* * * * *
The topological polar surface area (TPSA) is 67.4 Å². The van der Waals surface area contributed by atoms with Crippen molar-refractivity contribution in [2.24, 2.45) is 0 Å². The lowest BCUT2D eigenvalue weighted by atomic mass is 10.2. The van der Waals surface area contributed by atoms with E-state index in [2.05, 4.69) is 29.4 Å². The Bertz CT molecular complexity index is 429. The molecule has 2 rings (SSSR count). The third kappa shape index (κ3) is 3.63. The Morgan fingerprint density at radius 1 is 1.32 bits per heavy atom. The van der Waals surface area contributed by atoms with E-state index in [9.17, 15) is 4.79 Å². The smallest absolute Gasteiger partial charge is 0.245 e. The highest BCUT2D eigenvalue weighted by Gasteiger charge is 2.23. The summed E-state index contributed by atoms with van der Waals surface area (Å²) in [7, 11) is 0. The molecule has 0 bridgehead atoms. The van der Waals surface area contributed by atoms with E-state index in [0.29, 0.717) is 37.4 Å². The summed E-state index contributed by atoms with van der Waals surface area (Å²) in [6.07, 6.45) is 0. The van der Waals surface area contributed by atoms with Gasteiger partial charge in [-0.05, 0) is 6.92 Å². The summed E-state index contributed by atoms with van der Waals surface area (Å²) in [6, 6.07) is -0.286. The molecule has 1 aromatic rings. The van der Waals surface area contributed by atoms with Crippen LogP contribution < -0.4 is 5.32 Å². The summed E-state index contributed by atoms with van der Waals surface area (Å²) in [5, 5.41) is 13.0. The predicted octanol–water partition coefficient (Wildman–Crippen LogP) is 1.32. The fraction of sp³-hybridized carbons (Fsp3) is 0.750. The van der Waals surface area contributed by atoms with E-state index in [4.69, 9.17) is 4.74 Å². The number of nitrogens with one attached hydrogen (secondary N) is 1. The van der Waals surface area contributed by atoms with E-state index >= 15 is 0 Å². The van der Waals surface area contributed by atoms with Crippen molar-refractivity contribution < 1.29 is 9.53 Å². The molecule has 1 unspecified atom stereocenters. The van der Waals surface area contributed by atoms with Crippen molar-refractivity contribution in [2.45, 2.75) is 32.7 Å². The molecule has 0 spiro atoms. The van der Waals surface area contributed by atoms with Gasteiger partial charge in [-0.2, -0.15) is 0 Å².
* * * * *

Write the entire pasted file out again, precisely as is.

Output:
The topological polar surface area (TPSA) is 67.4 Å². The van der Waals surface area contributed by atoms with Crippen molar-refractivity contribution in [2.24, 2.45) is 0 Å². The lowest BCUT2D eigenvalue weighted by atomic mass is 10.2. The van der Waals surface area contributed by atoms with E-state index in [2.05, 4.69) is 29.4 Å². The Bertz CT molecular complexity index is 429. The molecule has 2 rings (SSSR count). The third kappa shape index (κ3) is 3.63. The Morgan fingerprint density at radius 1 is 1.32 bits per heavy atom. The van der Waals surface area contributed by atoms with E-state index in [9.17, 15) is 4.79 Å². The smallest absolute Gasteiger partial charge is 0.245 e. The highest BCUT2D eigenvalue weighted by Gasteiger charge is 2.23. The summed E-state index contributed by atoms with van der Waals surface area (Å²) in [7, 11) is 0. The molecule has 0 bridgehead atoms. The van der Waals surface area contributed by atoms with E-state index in [0.29, 0.717) is 37.4 Å². The summed E-state index contributed by atoms with van der Waals surface area (Å²) in [6.07, 6.45) is 0. The van der Waals surface area contributed by atoms with Gasteiger partial charge in [-0.05, 0) is 6.92 Å². The summed E-state index contributed by atoms with van der Waals surface area (Å²) in [6, 6.07) is -0.286. The molecule has 1 aromatic rings. The van der Waals surface area contributed by atoms with Crippen LogP contribution < -0.4 is 5.32 Å². The summed E-state index contributed by atoms with van der Waals surface area (Å²) in [5, 5.41) is 13.0. The predicted octanol–water partition coefficient (Wildman–Crippen LogP) is 1.32. The fraction of sp³-hybridized carbons (Fsp3) is 0.750. The van der Waals surface area contributed by atoms with E-state index in [4.69, 9.17) is 4.74 Å². The number of nitrogens with one attached hydrogen (secondary N) is 1. The van der Waals surface area contributed by atoms with E-state index >= 15 is 0 Å². The van der Waals surface area contributed by atoms with Crippen molar-refractivity contribution < 1.29 is 9.53 Å². The molecule has 1 unspecified atom stereocenters. The van der Waals surface area contributed by atoms with Crippen molar-refractivity contribution in [2.45, 2.75) is 32.7 Å². The molecule has 0 spiro atoms. The van der Waals surface area contributed by atoms with Gasteiger partial charge in [-0.2, -0.15) is 0 Å².